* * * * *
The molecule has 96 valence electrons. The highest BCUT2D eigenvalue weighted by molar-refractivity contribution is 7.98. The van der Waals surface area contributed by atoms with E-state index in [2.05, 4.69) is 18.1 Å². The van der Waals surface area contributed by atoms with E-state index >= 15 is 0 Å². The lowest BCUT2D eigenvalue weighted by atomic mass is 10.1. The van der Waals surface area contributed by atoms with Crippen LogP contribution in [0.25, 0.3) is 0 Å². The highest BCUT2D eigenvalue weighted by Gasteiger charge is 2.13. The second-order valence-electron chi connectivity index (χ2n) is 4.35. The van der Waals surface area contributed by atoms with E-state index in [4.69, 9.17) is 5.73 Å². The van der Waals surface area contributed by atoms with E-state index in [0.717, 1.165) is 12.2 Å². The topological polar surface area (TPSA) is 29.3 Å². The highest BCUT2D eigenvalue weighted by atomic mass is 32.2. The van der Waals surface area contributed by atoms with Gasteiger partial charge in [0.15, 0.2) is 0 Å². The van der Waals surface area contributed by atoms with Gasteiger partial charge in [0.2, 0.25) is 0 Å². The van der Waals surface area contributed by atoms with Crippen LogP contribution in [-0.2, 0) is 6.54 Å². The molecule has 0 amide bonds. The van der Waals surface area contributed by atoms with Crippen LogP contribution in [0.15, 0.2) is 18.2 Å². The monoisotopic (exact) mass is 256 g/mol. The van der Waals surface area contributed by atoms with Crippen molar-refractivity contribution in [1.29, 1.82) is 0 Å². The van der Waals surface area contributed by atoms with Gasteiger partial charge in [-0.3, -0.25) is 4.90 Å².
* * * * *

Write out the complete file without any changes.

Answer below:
The molecule has 96 valence electrons. The highest BCUT2D eigenvalue weighted by molar-refractivity contribution is 7.98. The van der Waals surface area contributed by atoms with E-state index in [2.05, 4.69) is 18.1 Å². The van der Waals surface area contributed by atoms with E-state index >= 15 is 0 Å². The lowest BCUT2D eigenvalue weighted by atomic mass is 10.1. The van der Waals surface area contributed by atoms with Crippen LogP contribution in [0.25, 0.3) is 0 Å². The highest BCUT2D eigenvalue weighted by Gasteiger charge is 2.13. The second-order valence-electron chi connectivity index (χ2n) is 4.35. The van der Waals surface area contributed by atoms with E-state index in [4.69, 9.17) is 5.73 Å². The van der Waals surface area contributed by atoms with E-state index in [0.717, 1.165) is 12.2 Å². The topological polar surface area (TPSA) is 29.3 Å². The highest BCUT2D eigenvalue weighted by atomic mass is 32.2. The van der Waals surface area contributed by atoms with Gasteiger partial charge in [0.15, 0.2) is 0 Å². The van der Waals surface area contributed by atoms with Gasteiger partial charge in [0.2, 0.25) is 0 Å². The van der Waals surface area contributed by atoms with Crippen LogP contribution in [-0.2, 0) is 6.54 Å². The molecule has 0 amide bonds. The van der Waals surface area contributed by atoms with Crippen LogP contribution in [0.15, 0.2) is 18.2 Å². The monoisotopic (exact) mass is 256 g/mol. The van der Waals surface area contributed by atoms with Crippen molar-refractivity contribution in [1.29, 1.82) is 0 Å². The van der Waals surface area contributed by atoms with Gasteiger partial charge in [-0.3, -0.25) is 4.90 Å².